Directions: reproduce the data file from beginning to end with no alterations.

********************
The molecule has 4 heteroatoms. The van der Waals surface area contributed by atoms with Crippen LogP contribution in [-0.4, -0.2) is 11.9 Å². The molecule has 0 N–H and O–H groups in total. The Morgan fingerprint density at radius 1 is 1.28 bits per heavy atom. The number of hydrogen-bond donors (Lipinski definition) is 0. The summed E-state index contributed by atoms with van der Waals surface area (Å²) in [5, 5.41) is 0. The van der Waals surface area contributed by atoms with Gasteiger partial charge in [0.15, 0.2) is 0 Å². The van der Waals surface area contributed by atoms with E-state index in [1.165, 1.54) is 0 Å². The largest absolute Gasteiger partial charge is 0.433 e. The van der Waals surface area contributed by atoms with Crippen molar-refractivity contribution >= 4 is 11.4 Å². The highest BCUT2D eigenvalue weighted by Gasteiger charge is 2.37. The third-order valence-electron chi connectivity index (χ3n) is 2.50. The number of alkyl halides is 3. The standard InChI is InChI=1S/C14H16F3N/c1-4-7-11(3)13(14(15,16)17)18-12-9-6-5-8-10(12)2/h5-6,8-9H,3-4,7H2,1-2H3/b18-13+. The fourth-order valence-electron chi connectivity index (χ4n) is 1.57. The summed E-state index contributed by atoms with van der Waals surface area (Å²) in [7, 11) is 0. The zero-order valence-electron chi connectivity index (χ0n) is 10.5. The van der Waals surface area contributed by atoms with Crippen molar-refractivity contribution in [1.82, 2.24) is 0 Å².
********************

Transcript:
The molecule has 4 heteroatoms. The van der Waals surface area contributed by atoms with Crippen LogP contribution in [-0.4, -0.2) is 11.9 Å². The molecule has 0 N–H and O–H groups in total. The Morgan fingerprint density at radius 1 is 1.28 bits per heavy atom. The number of hydrogen-bond donors (Lipinski definition) is 0. The summed E-state index contributed by atoms with van der Waals surface area (Å²) in [5, 5.41) is 0. The van der Waals surface area contributed by atoms with Gasteiger partial charge in [0.15, 0.2) is 0 Å². The van der Waals surface area contributed by atoms with E-state index in [1.165, 1.54) is 0 Å². The largest absolute Gasteiger partial charge is 0.433 e. The van der Waals surface area contributed by atoms with Crippen molar-refractivity contribution >= 4 is 11.4 Å². The highest BCUT2D eigenvalue weighted by Gasteiger charge is 2.37. The third-order valence-electron chi connectivity index (χ3n) is 2.50. The number of alkyl halides is 3. The standard InChI is InChI=1S/C14H16F3N/c1-4-7-11(3)13(14(15,16)17)18-12-9-6-5-8-10(12)2/h5-6,8-9H,3-4,7H2,1-2H3/b18-13+. The fourth-order valence-electron chi connectivity index (χ4n) is 1.57. The summed E-state index contributed by atoms with van der Waals surface area (Å²) in [7, 11) is 0. The zero-order valence-electron chi connectivity index (χ0n) is 10.5. The van der Waals surface area contributed by atoms with Crippen molar-refractivity contribution in [1.82, 2.24) is 0 Å².